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Triumph Repair/backfire through carb. on 1977 MG Midget


QUESTION: Howard , you were a great help in the past when I had a problem with my TR6. I have a back fire in my 1977 MG Midget( 1500 cc which I believe is the same engine in a Spitfire?) through the carb. under load only and not at idle. Spark is good to all cylinders  I still replaced cap and rotor-it has electronic ignition. Timing set to specs. advance mechanism working established by timing light advancing when throttle up.  Valves adjusted. Compression is 140 in all cylinders. Carb.(Stromberg) rebuilt. New gas filter and pump. New fuel. Vacuum is 13 post butter fly  on carb. Sprayed for vacuum leak  at  top of intake manifold- no signs of leak. Carb. set to almost max rich. One last thing; when you pull spark plug wire off of plug at #1 or #4 the engine will die, but when you pull wire off #2 or #3 you only get a small drop in RPMs? What is up? thanks for your help, Gabe

ANSWER: Hi Gabe,

Your symptoms don't pinpoint the problem but if this car was brought to me in a dealership I would have to do this.

First I would examine the distributor cap very closely with a strong light. Look for carbon trails from the inside posts to other posts. The same on the outside of the cap.

The reason is that #1 nor #4 wire has any method of killing the other 3 cylinders what so ever. Electricity will go the easiest rout and when you remove the plug wire of #1 you force the current to look for another path to get to ground and if a cap is even slightly dirty the next easiest rout could be the next plug which could be on ist's intake stroke and thus get a mild explosion back into the intake thus destroying any vacuum at that second thus killing the engine.

Here is a test for that. attach a small wire to the top of #1 and #4 plug wire and attach the plug wire to each plug being carefull to keep these test wires from shorting on to any ground. Now start the engine and this time do not pull the plug wire to test #1 or #4. Now take an insulated plires or just slip two pieces of rubber hose over two finger so you can take the test wires one at a time and short the test lead to the head to kill each cylinder one at a time and if that makes the engine still run on the other three cylinders You have proved that the distributor cap is carbon tracked and bad.

We do this with a scope in jsut seconds in the dealership. But most people don't have a scope even in small shops.

If the test wire test still kills the engine you need to pressurize each combustion chanber with shop air pressure 120 PSI up. To do this get a fitting (from any mechanic's tool truck) The fitting adapts your air hose to the spark plug hole. You put the #1 piston on TDC and put the car in 4th gear and brake on. Then apply the shop air pressure to #1 cylinder and leave it on and open the throttle and witht the air cleaner off listen with a hose in you ear in the carburetor for any slight hissing sound. Now do the same at the tail pipe. Then remove #2 spark plug and listen in the #2 plug hole with the hose. This is a 100% test of any valve leakage or the head gasket between #1 and #2 cylinder.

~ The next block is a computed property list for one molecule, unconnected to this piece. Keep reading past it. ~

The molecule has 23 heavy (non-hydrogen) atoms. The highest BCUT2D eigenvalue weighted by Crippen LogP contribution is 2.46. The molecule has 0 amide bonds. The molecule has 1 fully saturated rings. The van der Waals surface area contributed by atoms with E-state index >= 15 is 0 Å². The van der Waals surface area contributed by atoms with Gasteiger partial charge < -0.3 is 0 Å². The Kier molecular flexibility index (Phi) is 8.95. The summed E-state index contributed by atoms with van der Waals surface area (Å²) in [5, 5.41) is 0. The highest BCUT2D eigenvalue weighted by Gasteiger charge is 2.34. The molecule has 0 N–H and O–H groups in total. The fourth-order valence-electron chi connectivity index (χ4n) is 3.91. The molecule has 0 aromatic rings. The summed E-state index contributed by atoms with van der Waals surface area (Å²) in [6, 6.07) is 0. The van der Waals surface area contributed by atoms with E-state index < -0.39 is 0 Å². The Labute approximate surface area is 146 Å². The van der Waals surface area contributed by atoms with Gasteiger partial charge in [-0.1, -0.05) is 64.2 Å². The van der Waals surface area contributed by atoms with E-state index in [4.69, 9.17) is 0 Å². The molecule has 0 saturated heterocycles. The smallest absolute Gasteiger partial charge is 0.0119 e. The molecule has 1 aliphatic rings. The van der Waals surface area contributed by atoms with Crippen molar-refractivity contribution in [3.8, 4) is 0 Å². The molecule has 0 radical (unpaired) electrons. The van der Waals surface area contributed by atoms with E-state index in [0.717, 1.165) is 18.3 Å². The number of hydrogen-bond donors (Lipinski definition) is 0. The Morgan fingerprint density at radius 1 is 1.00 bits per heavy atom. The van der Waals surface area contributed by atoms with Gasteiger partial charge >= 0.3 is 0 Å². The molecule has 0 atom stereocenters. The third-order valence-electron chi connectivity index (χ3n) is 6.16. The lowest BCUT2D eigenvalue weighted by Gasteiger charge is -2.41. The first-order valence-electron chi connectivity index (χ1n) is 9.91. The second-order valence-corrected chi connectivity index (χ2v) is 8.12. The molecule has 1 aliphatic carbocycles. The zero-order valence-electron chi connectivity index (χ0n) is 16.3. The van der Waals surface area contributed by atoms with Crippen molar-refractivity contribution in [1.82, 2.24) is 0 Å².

Reset the crank so #4 is TDC and repete the test for #4 the same way.

Their are some basic facts and that is that neither #1 nor #4 plug wires have any possible affect on the other cylinders unless your removing the wires forces the spark to jump someplace else.

By the way never remove a plug wire with the engine running as you can destroy electrical components elseware. This is especially true on cars with electronic ignition.

Let me know,


---------- FOLLOW-UP ----------

QUESTION: Howard thanks for the quick response. I did buy a new cap. After replacing the cap the symptoms were the same as with the old distributor cap. Not sure why I would need to do the 120 psi test if my compression was 140 in all cylinders? Is that similar to a leak down test? Could there be  be a vacuum leak under the intake manifold that I can't see creating a lean mixture in cylinders #2 and #3?  Thanks, Gabe

Even if you have a good compression test it don't mean that there is no blow-by into the next cylinder. Only a pressure test will tell for sure. Or some bluw-by into the intake manifold. You must look at it under the clear fact that there is NOTHING in a normal engine that can make it kill the other 3 cylinders when you kill either #1 or #4.

So you must look at it and ask WHY ? Then look at everything that can do that. You can have 140 PSI on a compression test and still have blow-by. You can't write a cylinder off as "OK" just because it has a 140 PSI on a compression test.

An intake manifold leak is possible on #2 & #3 and some are difficult to spot. One method I used was better then spraying around the intke. It is dangerous though but it sometimes will find a leak that other methods will not. Put the car outside and have a fire extinuisher handy and spray Butane (not lit) around the intake. As a gas it can access under the intake that you can't access with any liqid spray.

I liked the compressed air in the combustion chamber because it checks everything and it is a 100% valid test. Except the test for rings because even a new engine will Hiss into the crankcase with 120+ air applied to the combustion chamber. I even found minor leaks that showed no symptoms at all. But they would have in time.


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Howard M. Fitzcharles III


Triumph TR-4 up & Spitfire, and Engine theory


Dealership line mechanic on MG, Triumph, Jaguar for 15 years, Instructor in commercial mechanics school 2 yr. Product information manager for piston and valve manufacture, Instructor & hotline answer man for import car parts importer 15 yrs.

Associate member SAE EAA member

Import Car magazine

ASE Master Auto with L-1 certification up to 2000

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